• John Jantak

Vaudreuil-Dorion better prepared for another flood emergency


THE JOURNAL FILE PHOTO/JOHN JANTAK

Ville de Vaudreuil-Dorion Mayor Guy Pilon says the city is better prepared to handle another possible flood emergency this year in response to a resident’s concerns raised at the Monday evening council meeting on January 5.

Vaudreuil-Dorion is making preparations to deal with another possible flood this spring, said Mayor Guy Pilon, who answered concerns raised by a resident during the first question period at the Monday evening council meeting on February 5.

The response came after resident Scott Spence, who lives on Rue de l’Hôtel-de-Ville west of Avenue Saint-Charles, told the mayor he was disappointed with the city’s response to the flood emergency last spring.

“I know it’s the first time there was a big flood here. I find the city was not very prepared at all,” Spence told council. Every day I saw the water coming up my street and I never saw any bags.” He said the water crested about two houses away from his home at the end of the street.

It would have been more efficient if sandbags were delivered closer to people’s homes rather than having residents go to city hall to pick them up, said Spence. He added that he went to a neighbouring municipality to pick up sandbags because he didn’t receive any from the city.

City responded diligently

Pilon was surprised by Spence’s assertion, saying the city prepared 40,000 sandbags and worked diligently to minimize the impact of the flood. “He’s the only person who wasn’t happy. I don’t know why,” Pilon told The Journal during a telephone interview February 6.

“Last year, contrary to what Mr. Spence said, we responded so well that our city was cited twice by the provincial government as a model for its prompt response to the crisis. They looked at our emergency management and planning and said ‘We can’t teach you, but we can learn from you’,” said Pilon.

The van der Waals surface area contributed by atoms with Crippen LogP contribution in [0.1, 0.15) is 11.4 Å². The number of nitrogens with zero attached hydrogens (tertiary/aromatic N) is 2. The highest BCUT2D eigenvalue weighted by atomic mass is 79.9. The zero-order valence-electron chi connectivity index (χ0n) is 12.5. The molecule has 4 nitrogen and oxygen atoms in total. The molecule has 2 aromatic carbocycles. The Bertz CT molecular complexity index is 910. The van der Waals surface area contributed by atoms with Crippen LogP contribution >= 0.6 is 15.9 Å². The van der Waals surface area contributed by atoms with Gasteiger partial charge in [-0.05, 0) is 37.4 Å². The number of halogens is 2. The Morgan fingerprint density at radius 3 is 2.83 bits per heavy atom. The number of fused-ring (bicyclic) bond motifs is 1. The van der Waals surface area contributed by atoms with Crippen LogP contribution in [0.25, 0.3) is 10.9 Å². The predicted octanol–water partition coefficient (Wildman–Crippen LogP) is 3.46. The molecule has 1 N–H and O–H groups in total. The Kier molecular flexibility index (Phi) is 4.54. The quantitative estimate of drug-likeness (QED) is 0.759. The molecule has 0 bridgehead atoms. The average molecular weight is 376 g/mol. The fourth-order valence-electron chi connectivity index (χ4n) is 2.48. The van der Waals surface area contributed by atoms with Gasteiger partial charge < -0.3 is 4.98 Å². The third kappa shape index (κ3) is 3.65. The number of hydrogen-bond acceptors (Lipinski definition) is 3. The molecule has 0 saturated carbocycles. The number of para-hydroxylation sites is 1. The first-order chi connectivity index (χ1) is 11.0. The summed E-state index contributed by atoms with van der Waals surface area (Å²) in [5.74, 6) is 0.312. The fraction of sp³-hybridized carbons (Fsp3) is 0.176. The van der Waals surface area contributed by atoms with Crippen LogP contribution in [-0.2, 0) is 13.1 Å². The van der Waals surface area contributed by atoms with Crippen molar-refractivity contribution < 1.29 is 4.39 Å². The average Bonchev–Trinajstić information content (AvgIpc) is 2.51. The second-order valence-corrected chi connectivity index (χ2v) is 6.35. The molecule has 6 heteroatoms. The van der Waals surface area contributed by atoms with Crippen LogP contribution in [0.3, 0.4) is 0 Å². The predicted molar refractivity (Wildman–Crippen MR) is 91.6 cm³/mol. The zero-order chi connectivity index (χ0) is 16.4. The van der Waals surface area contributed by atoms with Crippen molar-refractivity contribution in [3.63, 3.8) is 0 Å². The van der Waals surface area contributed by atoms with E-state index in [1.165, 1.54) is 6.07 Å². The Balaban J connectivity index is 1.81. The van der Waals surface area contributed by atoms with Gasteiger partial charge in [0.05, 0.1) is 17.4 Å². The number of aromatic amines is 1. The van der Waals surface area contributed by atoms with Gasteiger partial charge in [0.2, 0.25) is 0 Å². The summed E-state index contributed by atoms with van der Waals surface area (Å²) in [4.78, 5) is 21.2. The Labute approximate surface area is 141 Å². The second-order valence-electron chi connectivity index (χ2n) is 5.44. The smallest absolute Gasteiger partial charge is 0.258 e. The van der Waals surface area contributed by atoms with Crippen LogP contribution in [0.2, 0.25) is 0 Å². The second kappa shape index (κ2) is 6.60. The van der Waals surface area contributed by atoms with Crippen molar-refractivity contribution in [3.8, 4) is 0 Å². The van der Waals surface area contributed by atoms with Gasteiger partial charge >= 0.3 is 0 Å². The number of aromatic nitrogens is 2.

While most of the flooding was contained along Avenue Saint-Charles near the Vaudreuil Bay shoreline, water flowed into the city’s drainage pipes and the backflow flooded some inland city streets, said Pilon. “Now we know where to block the drains to prevent flooding in residential areas,” he said.

Flood planning underway

“We did everything we could at that point. It was a record high level of water and we were not prepared for that. We will be more prepared this year, that’s for sure,” said Pilon.

Spence is concerned there could be a repeat of last year’s flood with the high water level prevalent in the region’s lakes and rivers since fall and the large amount of snow that has accumulated this winter.

Pilon said the city has been working with the Municipalité Régionale de Comté (MRC) de Vaudreuil-Soulanges, provincial authorities, Hydro-Québec and the city’s administrative team to prepare for a possible repeat flooding scenario this spring. “We are looking at every possibility,” said Pilon.

Possible toxic fire danger

The city will investigate a report also made by Spence during question period about an apparent large pile of used railroad ties that could pose a danger to nearby residents if they ever caught fire. The pile which is on private railroad property can be seen from Rue Galt.

“I live in that area. If somebody were to ever light it up, it would be a disaster,” said Spence, a retired firefighter who worked for the City of Montreal for 37 years. He estimates there are about 2,000 discarded ties on the property in different piles.

PHOTO BY JOHN JANTAK

A pile of discarded railroad ties on rail yard property in Vaudreuil-Dorion is seen from Rue Galt on February 6. Resident Scott Spence is concerned a potential fire at the location could be difficult to extinguish and release toxic smoke into the nearby residential area.

The used ties contain creosote, a chemical wood preservative and if ignited, would release toxic smoke into the air. The largest pile would burn more intensely because of its size and be harder to extinguish because of the creosote, according to Spence. “It’s extremely toxic,” he said. “It’s very dangerous if you breathe it.”

Pilon said he wasn’t aware of the situation until Spence brought it to council’s attention. “The city will look into it immediately,” he said. “We will investigate and send a message to Canadian National and Canadian Pacific to find out what they intend to do with the pile.”

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